"Some of them have gone on to do great things. One is an organist at Oxford University and another is at Leicester Cathedral. I'm very proud of them and pleased that my enthusiasm has rubbed off."
He confides that one of the hardest parts about finding choir members is making sure they are fully committed.
"We rehearse three to four times a week and that's quite a chunk of their life," he says. "I'm really demanding and want them to give 100%.
"Not only is it the commitment of rehearsals, twice on a Sunday and Thursday, but it's also sight reading to learn pieces they have never sung before. The aim is to not only get better but to maintain standards over the years."
Mr Gould travels to schools across the county to scout out new choristers. He says: "I hear some lovely voices but people don't take it up because they don't have the time.
"It's always a replenishing choir as it changes when the children grow up. The music is a variety, some of which spans back 300 to 400 years. It's a marvellous opportunity for them.
"They sang the Messiah over Christmas. This is music they will remember for the rest of their lives."
He has seen many different faces in the choir, with whom he has shared some fantastic experiences.
"When a service has gone well and I feel the choir have done well, there's a real sense of achievement," he says.
"The big occasions are always good. We performed for Songs of Praise and played at St Paul's Cathedral as well as at Notre Dame, in Paris.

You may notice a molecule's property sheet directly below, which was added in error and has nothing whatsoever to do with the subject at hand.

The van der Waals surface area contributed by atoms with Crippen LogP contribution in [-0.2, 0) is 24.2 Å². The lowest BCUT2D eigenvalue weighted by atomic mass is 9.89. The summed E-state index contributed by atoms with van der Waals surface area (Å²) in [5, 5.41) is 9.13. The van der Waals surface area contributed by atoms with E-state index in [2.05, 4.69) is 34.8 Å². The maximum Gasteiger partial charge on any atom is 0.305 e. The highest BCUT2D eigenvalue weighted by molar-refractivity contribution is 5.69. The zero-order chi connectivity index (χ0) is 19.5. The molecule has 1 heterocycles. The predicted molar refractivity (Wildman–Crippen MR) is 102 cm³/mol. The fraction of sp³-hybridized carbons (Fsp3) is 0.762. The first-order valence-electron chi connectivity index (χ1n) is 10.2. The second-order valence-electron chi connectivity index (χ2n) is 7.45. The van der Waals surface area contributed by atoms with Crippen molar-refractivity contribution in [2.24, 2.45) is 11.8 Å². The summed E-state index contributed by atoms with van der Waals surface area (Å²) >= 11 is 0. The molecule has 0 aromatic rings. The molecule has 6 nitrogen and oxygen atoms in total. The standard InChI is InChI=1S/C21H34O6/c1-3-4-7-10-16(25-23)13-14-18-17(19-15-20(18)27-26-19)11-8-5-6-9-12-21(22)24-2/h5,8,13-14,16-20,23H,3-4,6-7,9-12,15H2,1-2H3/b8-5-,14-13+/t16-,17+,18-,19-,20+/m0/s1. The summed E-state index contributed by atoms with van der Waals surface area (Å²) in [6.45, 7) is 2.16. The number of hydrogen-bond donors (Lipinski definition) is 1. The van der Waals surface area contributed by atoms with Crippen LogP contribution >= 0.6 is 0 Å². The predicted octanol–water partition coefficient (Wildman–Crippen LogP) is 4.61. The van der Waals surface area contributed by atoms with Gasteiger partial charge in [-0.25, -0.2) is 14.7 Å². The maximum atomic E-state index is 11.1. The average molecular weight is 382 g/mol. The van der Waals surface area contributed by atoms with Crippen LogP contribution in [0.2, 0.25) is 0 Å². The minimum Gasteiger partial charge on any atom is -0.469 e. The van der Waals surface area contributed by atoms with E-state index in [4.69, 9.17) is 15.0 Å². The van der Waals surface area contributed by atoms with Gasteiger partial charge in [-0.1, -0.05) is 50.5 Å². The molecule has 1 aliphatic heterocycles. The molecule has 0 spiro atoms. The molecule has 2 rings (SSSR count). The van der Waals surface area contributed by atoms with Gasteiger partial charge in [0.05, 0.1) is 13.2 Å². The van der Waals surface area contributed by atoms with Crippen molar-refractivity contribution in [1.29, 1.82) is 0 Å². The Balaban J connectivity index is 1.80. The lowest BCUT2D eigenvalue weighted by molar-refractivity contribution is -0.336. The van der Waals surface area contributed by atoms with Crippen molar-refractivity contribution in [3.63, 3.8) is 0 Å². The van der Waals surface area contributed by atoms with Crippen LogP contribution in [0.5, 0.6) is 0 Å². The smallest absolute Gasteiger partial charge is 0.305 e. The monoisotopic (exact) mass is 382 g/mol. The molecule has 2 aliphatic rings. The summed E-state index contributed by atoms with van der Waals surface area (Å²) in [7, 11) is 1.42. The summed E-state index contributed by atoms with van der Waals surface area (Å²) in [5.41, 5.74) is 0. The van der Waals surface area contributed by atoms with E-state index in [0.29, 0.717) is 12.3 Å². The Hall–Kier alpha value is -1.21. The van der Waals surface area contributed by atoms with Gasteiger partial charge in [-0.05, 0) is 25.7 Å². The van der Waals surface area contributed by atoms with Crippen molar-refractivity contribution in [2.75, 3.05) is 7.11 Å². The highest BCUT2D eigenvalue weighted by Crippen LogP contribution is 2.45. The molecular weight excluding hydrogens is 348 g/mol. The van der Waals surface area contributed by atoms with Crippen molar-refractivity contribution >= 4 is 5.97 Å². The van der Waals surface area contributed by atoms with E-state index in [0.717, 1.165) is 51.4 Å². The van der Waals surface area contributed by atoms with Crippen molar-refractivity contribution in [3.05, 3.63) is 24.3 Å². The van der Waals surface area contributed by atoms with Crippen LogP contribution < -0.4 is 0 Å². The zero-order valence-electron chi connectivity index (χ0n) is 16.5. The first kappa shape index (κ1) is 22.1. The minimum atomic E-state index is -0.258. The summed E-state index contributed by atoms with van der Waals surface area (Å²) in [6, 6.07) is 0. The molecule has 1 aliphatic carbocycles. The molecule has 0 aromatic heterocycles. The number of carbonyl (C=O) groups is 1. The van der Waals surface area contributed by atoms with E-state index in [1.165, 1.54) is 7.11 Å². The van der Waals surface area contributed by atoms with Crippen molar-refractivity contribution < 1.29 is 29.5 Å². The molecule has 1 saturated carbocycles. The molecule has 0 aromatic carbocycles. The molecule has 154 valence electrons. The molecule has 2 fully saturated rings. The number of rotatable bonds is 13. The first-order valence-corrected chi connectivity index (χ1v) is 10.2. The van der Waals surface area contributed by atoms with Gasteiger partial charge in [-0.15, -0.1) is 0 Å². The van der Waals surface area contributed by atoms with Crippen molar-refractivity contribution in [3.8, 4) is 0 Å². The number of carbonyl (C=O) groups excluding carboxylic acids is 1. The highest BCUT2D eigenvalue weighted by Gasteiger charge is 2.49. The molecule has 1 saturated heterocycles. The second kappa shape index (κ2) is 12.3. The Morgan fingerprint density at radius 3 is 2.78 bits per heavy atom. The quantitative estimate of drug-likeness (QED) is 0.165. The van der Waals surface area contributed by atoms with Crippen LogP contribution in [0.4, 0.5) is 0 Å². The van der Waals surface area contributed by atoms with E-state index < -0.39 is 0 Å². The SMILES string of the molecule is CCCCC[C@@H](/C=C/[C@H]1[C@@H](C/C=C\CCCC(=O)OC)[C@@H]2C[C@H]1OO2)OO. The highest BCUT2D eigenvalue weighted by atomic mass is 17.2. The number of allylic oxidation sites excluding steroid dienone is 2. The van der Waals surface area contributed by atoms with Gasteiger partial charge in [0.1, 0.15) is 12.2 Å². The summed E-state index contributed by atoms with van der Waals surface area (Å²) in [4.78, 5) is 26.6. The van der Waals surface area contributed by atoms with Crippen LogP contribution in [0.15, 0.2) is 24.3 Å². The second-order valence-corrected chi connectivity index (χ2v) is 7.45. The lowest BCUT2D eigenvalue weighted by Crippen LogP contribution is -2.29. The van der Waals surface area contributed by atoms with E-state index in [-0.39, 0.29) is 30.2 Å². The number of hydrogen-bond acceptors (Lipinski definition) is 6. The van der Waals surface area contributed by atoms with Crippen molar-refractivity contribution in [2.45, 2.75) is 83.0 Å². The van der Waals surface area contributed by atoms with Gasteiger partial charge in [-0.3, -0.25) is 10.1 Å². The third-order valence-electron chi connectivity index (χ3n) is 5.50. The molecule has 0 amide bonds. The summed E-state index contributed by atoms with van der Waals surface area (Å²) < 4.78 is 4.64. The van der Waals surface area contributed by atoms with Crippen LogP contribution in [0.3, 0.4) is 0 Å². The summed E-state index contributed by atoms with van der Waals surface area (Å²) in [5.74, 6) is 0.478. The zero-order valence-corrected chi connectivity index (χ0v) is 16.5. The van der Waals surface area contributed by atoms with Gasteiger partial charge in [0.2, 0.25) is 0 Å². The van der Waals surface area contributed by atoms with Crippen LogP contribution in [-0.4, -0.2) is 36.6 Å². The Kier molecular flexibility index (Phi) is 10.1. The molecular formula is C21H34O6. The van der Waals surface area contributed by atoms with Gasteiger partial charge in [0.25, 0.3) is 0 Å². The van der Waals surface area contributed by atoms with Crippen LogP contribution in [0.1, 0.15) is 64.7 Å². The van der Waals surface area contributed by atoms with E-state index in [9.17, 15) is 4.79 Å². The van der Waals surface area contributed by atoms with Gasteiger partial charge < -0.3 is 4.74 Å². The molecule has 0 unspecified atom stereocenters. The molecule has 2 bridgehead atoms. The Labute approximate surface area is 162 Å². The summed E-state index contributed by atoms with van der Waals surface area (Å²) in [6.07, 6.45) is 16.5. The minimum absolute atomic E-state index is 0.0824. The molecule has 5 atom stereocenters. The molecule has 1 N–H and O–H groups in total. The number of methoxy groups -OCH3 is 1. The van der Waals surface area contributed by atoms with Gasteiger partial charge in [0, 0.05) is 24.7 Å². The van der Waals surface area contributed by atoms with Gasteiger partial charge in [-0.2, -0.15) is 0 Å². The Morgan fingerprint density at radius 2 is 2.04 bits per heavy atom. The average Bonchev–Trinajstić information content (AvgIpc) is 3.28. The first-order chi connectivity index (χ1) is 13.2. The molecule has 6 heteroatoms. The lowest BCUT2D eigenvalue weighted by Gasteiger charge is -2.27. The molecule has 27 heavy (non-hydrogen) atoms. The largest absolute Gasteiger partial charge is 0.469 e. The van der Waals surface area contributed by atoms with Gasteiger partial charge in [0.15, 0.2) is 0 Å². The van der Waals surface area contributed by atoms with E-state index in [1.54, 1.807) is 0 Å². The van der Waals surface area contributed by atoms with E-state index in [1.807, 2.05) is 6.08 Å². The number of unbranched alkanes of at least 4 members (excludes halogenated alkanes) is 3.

"Meeting the Queen for the Maundy service three years ago must be ranked up there.
"I shook her hand, which was fantastic. We sang seven anthems, a psalm and a couple of hymns and the Cathedral was packed. I've had some marvellous opportunities."
Mr Gould taught part-time as a music teacher at junior schools across Derby for more than 30 years and retired from his role at Derby High School last summer. Now he is focused on choir rehearsals, recitals, composing his own music and examining.
He has set himself an even bigger challenge for his retirement – to play every organ in the Derby Diocese, which consists of more than 300 churches – in the next two years.
He says: "It's something different and has never been done before in Derby. I'm hoping to raise the profile of music and the organs within the churches and raise some money for the Cathedral."
A service was held at Derby Cathedral on Saturday evening to honour Mr Gould's 30 years of service.
"They did a This is Your Life type of thing for me," he says. "It went very well. There were a couple of hundred people there, including some faces from the past. There was music from the choir and a meal, which was lovely."
The Dean of Derby, Dr John Davies, says: "What we see and hear today is his creation, with the help over many years of organist Tom Corfield and many friends.
"Peter's sheer energy, his love of music, his search for excellence, his total focus, his distinctive laugh – all this is a blessing to us."